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Early detection of ovarian cancer via analysis of genomic alterations in DNA and RNA from multiple sources in blood
Most attempts to develop blood tests for ovarian cancer screening have largely focused on the detection of tumor-derived proteins in the blood. This approach has met with limited success, because the levels of these proteins can also be quite high in the blood of people who do not have cancer. In contrast, small fragments of DNA and RNA that leach into the blood from dying tumor cells are extremely cancer specific. Drs. Patel and Santin have developed a blood test that can measure these tiny amounts of DNA, which contain cancer linked mutations and are found only in the blood of people with tumors. Now, they have expanded the technique so they can develop mutant RNA as well. RNA is a more fragile molecule than DNA, so it is harder to detect, but it is present in larger quantities. By measuring both mutant RNA and DNA fragments, Patel and Santin hope to enhance their probability of detecting these molecules from the blood of women harboring small, early-stage ovarian tumors.
Q&A WITH ABHIJIT PATEL, M.D.
Q: How would you explain the broader significance of your research to a layperson?
A: We strongly believe that one of the most effective ways to reduce ovarian cancer deaths is to detect it early. Unfortunately, because the symptoms of ovarian cancer are so vague, it is typically discovered at a late stage when cure is more difficult to achieve. So our efforts are focused on developing a blood test that is capable of detecting fragments of tumor DNA that are shed into the bloodstream. By looking for genetic signatures in the blood that are unique to tumors and would be extremely uncommon in healthy individuals, we hope to contribute to the development of a highly specific blood test that could be used to screen for ovarian cancer.
Q: What is the job of a scientific medical researcher on a day to day basis? For example, what did you do this morning?
A: I spent much of this morning discussing results of an experiment with one of my students, and planning the next steps for her project. This is one of the aspects that I enjoy most about my job: having the opportunity to work with like-minded people to come up with innovative ways to solve scientific puzzles. Of course, much of my day is spent in front of the computer, writing grants and papers, so I rarely get the opportunity to perform experiments at the bench myself anymore. But I very much enjoy thinking about science and really delving into the experimental details, so I try to prioritize scientific discussions with my students and postdocs.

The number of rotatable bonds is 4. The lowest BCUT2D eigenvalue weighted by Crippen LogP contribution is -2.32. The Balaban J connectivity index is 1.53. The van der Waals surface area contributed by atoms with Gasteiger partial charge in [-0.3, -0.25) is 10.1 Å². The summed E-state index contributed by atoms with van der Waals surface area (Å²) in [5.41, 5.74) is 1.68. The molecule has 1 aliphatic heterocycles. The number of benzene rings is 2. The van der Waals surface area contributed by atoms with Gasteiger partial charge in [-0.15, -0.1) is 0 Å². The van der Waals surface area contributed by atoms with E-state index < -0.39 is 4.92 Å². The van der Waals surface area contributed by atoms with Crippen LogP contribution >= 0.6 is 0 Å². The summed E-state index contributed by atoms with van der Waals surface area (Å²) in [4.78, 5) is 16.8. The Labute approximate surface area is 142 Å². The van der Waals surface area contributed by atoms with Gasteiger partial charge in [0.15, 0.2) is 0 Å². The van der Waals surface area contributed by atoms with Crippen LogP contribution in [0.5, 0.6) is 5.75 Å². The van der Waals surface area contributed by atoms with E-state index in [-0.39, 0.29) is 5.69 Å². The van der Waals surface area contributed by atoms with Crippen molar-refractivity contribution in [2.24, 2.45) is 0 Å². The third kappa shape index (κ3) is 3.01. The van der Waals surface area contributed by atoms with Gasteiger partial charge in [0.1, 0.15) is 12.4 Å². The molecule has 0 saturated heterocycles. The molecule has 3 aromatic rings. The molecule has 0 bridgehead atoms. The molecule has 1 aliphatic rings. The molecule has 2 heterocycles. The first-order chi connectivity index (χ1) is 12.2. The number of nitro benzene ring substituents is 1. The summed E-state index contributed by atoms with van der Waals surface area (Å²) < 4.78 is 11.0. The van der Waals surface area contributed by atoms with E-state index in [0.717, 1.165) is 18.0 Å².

Q: Do you feel that Tina’s Wish is a unique organization? What sets it apart?
A: My lab’s research has been supported by Tina’s Wish for several years, so I feel that I have gotten to know the organization quite well. What I think sets it apart is the incredible passion for the cause that I have seen amongst the members of the board. In addition to their fundraising efforts, they are also very involved in facilitating exchange of scientific ideas amongst the grantees to maximize the progress and impact of the research.
Q: Have you formed any valuable or interesting relationships through Tina’s Wish?
A: I have attended several symposia and fundraising events organized by Tina’s Wish, and I am also participating in a collaborative research project supported by the Kirpalani Consortium Grant. Through these activities, I have gotten to know the other grantees as well as the board members quite well. Because we all share the same ultimate goal, these relationships have been extremely helpful in accelerating our research.
Q: Have you been personally affected by ovarian cancer?
A: My best friend’s mother died from ovarian cancer when I was in graduate school. I knew her very well, and it was so tragic to watch her decline. Her favorite oncologist was at Yale, so she would come and stay in my apartment a few times each year for medical appointments. I saw firsthand, this formidable and very stoic Russian woman reduced to almost half of her original weight as the disease progressed and as the nausea from chemotherapy took away her appetite. Sadly, her story like those of so many other women with ovarian cancer, started with vague abdominal symptoms that only lead to a diagnosis after several months, by which time the disease had already spread throughout her abdomen.
Q: What do you do when you are not working?
A: I have two young children, ages 4 and 7. When I am not working, I am enjoying my time with them, whether it’s riding bikes on our street or taking them to skating lessons. As any parent with kids of this age will tell you, half of our weekends are spent at birthday parties!
Q: Where is the last interesting place that you visited?
A: Last year we visited the Thar Desert in India where we camped overnight and rode camels before dawn to get to a vantage point from where we could see the sun rise over the dunes. It wasn’t an easy trip to do with young children, but we will never forget it.